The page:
3. My mulch is anything and everything recycled from my yard like leaves & grass clippings. I’ve been known to “dumpster dive” my neighbor’s green bins to use around roses and other non-edibles. I learned some helpful tips from Linda’s chat on mulch like the wood chips myth…I had avoided it for fear of inviting termites…! Thanks Cristina for presenting a great chat, topic and host 🙂 Chris

  4. I hope many people picked up on the importance of air movement and soil health when it comes to using mulch. If we can avoid the “pack it on, pile it up, layer it deep” approach, our soil (and plants) will be happier!

    • Good point, Sarah! In our rush to pile deeper mulch, we may forget that water and air has to penetrate to the soil. I think the only mulch you can pile to 18 inches are the coarse wood chips. Lots of space between them to allow air and water movement.

  5. Kate says:

    It was a great #gardenchat!

    For mulch, I use one of three things, or a mixture of all three:

    leaf mulch
    worm compost or backyard compost
    coconut coir chunk mulch

    I’d love to do some more learning from Linda’s books!

  6. Wayne Clingman says:

    Due to Groundchat I now know the right way to deal with some soil issues vs just dumping Chemicals

  7. Jeavonna Chapman says:

    I use different mulches for different situations – white rocks in some containers that the cats favor (discourages them); shredded bark in flower beds and aroudn some trees; larger bark pieces in other beds for decoration (never the dyed bark). I use leaf mulch in the vegetable beds (at my mom’s house). I guess, it depends is the answer to what kind of mulch do I use.
    Not enough pine needles, should probably plant my own pine trees so I don’t have to go scavenging.

  8. In my dahlia beds I have always waited until the first heavy freeze and then cut them down in pieces and left on top…. Shredded leaves mixed in with compost on the front beds

  9. gardengeri says:

    Free Woodchips are my favorite mulch– I even wrote a blog explaining that I am a Wood Chips Connoisseur http://plantpreview.blogspot.com/2012/11/wood-chips-connoisseur.html
    Fingers crossed- Would love to be considered for book.

  10. Sonia mojica says:

    Shredded bark mulch. Any hardwood, or cedar. 🙂

  11. Sonia mojica says:

    And compost!

  12. I use a combo of wood chip mulch, depending on the garden bed. For my veggie bed, I use pine straw mulch (it’s free in the backyard). For the flowerbeds, I use wood chip mulch given to us by our tree guy or cypress mulch if it’s on sale. Thanks for posting the highlights! I needed some of that info.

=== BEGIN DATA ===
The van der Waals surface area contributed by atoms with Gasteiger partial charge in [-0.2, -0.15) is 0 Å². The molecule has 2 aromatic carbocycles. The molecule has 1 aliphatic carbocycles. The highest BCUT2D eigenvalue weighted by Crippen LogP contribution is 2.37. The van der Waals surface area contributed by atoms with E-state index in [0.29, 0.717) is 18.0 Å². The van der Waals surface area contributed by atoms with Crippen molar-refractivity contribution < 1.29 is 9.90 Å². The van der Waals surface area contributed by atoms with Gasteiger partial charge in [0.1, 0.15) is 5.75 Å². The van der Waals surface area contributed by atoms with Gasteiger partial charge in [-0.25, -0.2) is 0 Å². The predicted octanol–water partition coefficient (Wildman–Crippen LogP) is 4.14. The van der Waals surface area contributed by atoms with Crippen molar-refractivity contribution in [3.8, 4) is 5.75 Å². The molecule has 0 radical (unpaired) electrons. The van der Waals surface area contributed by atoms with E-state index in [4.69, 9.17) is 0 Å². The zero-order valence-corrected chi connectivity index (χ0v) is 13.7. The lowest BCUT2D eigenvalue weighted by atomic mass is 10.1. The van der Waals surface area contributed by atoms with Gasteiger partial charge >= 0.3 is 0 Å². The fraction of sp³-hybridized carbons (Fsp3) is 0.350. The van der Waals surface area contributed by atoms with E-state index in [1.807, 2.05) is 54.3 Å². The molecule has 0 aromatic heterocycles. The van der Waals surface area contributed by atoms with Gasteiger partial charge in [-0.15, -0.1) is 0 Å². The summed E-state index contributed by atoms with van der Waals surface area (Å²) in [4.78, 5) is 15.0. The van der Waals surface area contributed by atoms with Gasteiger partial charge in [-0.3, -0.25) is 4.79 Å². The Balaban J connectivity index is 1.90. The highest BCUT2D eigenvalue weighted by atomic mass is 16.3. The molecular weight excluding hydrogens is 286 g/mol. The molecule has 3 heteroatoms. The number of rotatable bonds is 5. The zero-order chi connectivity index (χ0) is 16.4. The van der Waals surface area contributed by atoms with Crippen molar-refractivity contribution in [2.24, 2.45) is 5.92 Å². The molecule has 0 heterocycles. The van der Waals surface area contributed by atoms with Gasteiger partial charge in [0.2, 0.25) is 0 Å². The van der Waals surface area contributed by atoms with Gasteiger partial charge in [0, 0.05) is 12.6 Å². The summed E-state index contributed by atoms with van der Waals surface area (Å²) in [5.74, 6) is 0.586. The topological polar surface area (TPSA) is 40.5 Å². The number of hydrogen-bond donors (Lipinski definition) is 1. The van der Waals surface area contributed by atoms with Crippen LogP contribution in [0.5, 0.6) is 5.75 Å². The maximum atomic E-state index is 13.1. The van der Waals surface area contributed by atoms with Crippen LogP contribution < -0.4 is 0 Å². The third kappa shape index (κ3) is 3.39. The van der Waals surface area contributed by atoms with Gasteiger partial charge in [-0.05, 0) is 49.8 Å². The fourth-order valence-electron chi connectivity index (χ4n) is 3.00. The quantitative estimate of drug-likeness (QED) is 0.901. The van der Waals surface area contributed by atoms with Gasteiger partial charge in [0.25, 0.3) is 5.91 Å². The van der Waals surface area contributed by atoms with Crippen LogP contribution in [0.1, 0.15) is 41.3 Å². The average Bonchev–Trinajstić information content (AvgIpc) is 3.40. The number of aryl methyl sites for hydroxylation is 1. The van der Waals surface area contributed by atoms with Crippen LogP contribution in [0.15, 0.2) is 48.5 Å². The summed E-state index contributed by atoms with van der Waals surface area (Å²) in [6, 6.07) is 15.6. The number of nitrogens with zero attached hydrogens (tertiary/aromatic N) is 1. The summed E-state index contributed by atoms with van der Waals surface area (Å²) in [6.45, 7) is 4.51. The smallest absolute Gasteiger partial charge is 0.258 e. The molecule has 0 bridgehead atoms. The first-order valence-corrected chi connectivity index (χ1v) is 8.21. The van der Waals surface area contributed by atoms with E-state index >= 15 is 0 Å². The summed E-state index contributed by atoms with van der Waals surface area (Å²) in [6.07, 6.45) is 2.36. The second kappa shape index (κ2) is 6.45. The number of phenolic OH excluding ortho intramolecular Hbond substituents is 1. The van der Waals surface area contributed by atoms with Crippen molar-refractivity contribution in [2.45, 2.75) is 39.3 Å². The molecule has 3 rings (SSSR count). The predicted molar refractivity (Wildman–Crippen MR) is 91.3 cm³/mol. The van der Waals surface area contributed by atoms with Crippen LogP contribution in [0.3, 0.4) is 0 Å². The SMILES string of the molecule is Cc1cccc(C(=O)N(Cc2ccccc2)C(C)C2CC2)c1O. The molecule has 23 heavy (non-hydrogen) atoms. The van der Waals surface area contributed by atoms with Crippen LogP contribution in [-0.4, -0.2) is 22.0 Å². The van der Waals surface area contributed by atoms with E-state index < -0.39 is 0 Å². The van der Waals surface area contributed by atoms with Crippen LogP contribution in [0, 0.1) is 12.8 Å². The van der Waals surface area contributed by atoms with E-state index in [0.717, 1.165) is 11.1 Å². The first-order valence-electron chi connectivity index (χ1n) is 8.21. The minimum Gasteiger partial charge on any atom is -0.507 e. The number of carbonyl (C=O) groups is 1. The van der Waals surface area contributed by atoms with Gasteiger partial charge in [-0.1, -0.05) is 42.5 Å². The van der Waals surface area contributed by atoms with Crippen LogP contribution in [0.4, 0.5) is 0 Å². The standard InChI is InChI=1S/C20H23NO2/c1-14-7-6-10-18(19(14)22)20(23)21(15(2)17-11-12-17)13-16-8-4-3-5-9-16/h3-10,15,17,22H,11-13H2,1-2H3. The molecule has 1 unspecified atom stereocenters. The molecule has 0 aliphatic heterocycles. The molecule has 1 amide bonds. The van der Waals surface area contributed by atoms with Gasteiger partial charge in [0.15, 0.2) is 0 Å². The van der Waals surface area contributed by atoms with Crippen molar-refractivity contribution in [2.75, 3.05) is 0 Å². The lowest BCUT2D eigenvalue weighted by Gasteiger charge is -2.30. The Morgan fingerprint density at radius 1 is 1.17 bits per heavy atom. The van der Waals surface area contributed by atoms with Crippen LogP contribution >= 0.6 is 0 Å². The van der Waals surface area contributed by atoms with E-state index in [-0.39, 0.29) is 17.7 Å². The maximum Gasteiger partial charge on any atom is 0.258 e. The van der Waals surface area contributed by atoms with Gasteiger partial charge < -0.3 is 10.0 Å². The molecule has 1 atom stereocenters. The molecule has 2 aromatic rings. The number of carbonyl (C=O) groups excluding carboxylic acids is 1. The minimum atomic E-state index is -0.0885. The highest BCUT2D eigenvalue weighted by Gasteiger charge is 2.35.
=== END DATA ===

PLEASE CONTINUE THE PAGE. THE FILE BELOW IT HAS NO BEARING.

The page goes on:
13. Thanks Cristina, I’ve always been concerned about using wood chips because of the nitrogen problem, thanks for setting this straight. I’ve always found them to be clean and attractive but was afraid I was doing my garden a diservice.

  14. tea says:

    I am curious to find out what blog platform you are working with?
    I’m experiencing some small security issues with my latest website and I’d like to find something more risk-free.
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  15. Norm says:

    I hope someone is still active, here. I noticed most of this post was related to landscape plants/gardens. What about vegetable gardening and putting the garden (veggie) to bed for the winter?

    I.E…..ground covers vs mulch vs compost vs lasagna methods. Remember, I need to be able to plant and garden next spring so I wonder about the value of 4″ to 18″ thick wood mulches! What is the vetted/research based better approach?

    • Great suggestions, Norm! I would say that a cover crop would the number 1 method for overwintering if you’re growing vegetables. It will keep the soil from eroding and add nitrogen and/or improve soil structure for your veggie crop the following year.

      As for mulches… a 4 to 18″ thick wood mulch is too much. At 6″, wood mulches start to compromise water and air movement into the soil. Definite no-no. And adding wood mulches changes the soil microbes to predominantly fungal, which isn’t conducive to most vegetables. If want to use a mulch, use straw, which is used a lot in traditional vegetable plots.

      I hope that answered your questions, Norm. I will prepare a blog to cover your questions. ‘Tis the season for soilbed preparation.

    • Thanks for your good suggestions, Norm!

  16. Patricia says:

    I would like to know, based on scientific research, whether or not cedar mulch repels mosquitoes.

  17. Willetta Les says:

    Hi There,

    Great work on the article. I realize it’s a few years old but the info is bang on! I love the comment on setting the parameters for the depth of mulch. 3″ is not enough and 4″ and up is good. We like to tell people the depth is dependent on the condition and location of their garden but your “baselines” are awesome. Thanks for sharing!!